A representative for Montana’s largest private landowners said his clients were “blindsided” by a Tuesday news story in which the Bureau of Land Management said it would not consider the Durfee Hills as part of their proposed land exchange.
“That was a bit of a shocker,” said Darryl James, a Helena consultant who has been hired by Dan and Farris Wilks.
The Wilkses are billionaire Texas brothers who have purchased more than 301,300 acres across Montana.
In hopes of consolidating some of their holdings in Fergus County, the Wilks brothers proposed a land exchange to the BLM that included the agency-owned Durfee Hills.
The Durfee Hills are prized by central Montana elk hunters who petitioned the BLM to keep the land in federal ownership. The hills, a 2,700-acre parcel, can only be reached by airplane or helicopter.
In exchange for a combined 4,800 acres of federal lands, the Wilkses offered 5,200 acres of their private land to provide access to the Missouri River Breaks in Blaine County via Bullwhacker Road, as well as the Big Snowy Mountains along Red Hill Road.
On Monday, a BLM official said that the agency had taken the Durfee Hills off the table because of widespread public comment from around the country against the move. But James said the agency’s normal public hearing and comment process was “hijacked.”
“What’s been frustrating is the Wilkses have put their faith in a fair and public process,” James said.
He added that a number of “other discussions” were underway that could “address the perceived loss of access to the N Bar.” The N Bar is where the Wilks brothers have headquartered their Montana operations, a ranch sprawled along Flatwillow Creek in Fergus County. The ranch is also home to an elk herd estimated at more than 3,000 head.
After buying the N Bar, one of their first purchases in Montana, the Wilks brothers have sought surrounding lands. So far in Fergus County alone they own 97,600 acres, a figure that has grown by 6,150 acres just in the past four months, according to state land records.
James said his clients are unsure why the public process was halted before it started.
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“There’s a public process for this, and it’s not happening right now,” he said.
James said the Wilks brothers were also working to reopen public access along Bullwhacker Road in Blaine County. The brothers own the Anchor Ranch there, which the road passes through. The road has been at the center of an access dispute and is now closed to the public except by permission. The Wilkses had included the land surrounding the road as part of their trade with the BLM. The road travels to an area of about 50,000 acres of public land.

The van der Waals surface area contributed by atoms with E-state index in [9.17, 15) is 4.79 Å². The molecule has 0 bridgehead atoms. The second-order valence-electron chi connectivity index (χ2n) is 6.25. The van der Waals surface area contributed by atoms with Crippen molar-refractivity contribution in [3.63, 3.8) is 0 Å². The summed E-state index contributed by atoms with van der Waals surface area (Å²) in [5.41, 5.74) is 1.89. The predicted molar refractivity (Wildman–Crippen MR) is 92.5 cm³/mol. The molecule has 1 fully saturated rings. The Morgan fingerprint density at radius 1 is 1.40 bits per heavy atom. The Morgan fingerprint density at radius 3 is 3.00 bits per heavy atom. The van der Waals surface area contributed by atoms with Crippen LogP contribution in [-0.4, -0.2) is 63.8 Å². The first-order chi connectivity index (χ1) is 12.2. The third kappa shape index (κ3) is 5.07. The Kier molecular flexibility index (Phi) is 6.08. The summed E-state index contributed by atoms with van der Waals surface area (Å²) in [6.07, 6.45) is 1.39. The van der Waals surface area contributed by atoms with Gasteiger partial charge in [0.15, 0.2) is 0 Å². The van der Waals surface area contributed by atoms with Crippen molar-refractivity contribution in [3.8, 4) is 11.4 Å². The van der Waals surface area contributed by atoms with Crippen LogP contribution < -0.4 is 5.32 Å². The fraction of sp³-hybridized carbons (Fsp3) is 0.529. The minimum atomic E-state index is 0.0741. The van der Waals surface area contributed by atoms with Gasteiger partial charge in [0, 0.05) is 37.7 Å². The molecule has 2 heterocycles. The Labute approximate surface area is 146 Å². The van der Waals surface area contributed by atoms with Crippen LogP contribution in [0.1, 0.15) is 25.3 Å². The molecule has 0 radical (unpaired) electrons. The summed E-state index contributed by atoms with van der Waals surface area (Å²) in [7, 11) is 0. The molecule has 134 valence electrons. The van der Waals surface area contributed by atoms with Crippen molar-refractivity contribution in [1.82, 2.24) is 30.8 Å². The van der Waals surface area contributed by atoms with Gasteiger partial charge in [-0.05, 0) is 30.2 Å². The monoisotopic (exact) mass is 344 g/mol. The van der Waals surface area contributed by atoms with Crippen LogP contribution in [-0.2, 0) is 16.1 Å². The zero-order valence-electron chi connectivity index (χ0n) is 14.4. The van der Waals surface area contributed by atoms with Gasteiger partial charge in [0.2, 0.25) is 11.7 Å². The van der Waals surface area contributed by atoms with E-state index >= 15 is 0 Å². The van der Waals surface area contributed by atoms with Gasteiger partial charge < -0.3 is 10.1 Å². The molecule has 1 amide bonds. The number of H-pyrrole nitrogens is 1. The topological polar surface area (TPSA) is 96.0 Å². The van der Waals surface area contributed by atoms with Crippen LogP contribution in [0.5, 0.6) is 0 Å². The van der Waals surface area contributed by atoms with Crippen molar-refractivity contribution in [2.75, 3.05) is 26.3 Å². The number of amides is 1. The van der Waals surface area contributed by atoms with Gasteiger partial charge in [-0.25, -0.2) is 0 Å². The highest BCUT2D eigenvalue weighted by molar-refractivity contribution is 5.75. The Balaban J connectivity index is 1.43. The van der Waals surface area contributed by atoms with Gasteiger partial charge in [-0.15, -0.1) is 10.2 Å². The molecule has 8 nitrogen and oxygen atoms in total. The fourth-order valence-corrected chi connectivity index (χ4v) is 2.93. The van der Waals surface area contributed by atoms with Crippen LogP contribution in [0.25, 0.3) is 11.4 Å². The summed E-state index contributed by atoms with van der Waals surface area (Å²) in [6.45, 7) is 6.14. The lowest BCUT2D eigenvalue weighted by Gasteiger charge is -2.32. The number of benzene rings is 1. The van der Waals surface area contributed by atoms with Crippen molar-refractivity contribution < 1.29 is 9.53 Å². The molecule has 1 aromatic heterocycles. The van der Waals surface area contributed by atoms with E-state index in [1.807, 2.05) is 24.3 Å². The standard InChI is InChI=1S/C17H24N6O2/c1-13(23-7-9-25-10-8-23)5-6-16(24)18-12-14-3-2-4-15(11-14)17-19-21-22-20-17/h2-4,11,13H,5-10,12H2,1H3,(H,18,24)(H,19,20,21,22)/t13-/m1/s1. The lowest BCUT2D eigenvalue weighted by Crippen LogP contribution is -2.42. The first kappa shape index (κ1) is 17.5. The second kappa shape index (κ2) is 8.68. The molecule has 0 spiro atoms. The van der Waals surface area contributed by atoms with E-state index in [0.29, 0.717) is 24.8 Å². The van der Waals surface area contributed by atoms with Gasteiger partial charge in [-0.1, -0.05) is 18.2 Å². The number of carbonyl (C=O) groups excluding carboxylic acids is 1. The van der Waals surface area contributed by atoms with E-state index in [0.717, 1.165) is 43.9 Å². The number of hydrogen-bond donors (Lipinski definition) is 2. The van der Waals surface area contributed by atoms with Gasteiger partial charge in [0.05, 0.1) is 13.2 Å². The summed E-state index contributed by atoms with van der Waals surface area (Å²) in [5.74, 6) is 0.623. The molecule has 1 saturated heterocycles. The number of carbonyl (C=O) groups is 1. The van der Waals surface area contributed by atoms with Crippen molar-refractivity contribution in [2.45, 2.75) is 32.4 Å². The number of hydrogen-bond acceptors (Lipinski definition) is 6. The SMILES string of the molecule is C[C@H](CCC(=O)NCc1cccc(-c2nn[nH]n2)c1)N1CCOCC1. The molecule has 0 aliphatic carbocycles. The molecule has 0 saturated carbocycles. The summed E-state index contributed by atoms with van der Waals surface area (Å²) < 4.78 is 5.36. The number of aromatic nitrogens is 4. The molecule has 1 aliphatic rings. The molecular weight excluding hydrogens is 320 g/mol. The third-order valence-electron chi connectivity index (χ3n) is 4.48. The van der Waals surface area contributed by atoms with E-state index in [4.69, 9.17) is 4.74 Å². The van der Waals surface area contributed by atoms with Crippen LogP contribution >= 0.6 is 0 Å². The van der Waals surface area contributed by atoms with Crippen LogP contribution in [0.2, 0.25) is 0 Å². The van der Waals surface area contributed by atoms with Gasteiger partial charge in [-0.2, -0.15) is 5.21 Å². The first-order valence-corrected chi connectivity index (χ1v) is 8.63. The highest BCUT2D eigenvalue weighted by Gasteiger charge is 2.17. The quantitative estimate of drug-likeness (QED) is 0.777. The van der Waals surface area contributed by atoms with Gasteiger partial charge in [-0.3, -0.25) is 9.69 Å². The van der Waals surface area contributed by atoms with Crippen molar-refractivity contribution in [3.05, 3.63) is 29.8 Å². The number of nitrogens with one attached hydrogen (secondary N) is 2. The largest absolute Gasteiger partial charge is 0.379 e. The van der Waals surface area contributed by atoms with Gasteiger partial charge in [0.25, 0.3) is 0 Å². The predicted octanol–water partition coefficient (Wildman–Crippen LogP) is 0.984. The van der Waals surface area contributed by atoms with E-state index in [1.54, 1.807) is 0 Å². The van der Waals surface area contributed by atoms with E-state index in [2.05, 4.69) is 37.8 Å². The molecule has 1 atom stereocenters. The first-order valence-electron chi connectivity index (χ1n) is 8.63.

“We are working to open the Bullwhacker Road as soon as the BLM shows they are working in good faith to a long-term solution,” James said.
Opponents of the Durfee Hills exchange also have said they want the BLM to build its own access route to the Missouri Breaks, around Bullwhacker Road, and have even promised to help fund the work.
Although applauding the Wilks brothers’ good-faith effort, the Central Montana Hunters wrote in an email that, “Temporary access permission from private property owners, however, does not meet the needs for permanent public access by road into the Bullwhacker Watershed.
“Central Montana Hunters, therefore, will move forward with vigor to partner with BLM this summer to upgrade for public use any of several existing two-tracks across BLM land into the Bullwhacker,” the email added. The email names Mark Schwomeyer as president of the group and former Fish and Wildlife Commisioner Ron Moody as spokesperson.
Sen. Jim Peterson, R-Buffalo, a member of the Private Land/Public Wildlife Council, said in a meeting of the group in Billings last week that the Wilks brothers are trying to be good neighbors. Farris Wilks addressed the council at a meeting in Lewistown in March.
“I think he’s trying to figure out how to be a neighbor; at the same time he’s an extremely private man,” Peterson said.
“I think he’s a pretty genuine individual, but he has a different set of values than you have,” he added.
Peterson called the opponents to the Wilkses proposed land exchange “a small group of sportsmen.
“But from a business perspective and public perspective, the public benefits big time from this trade,” he said.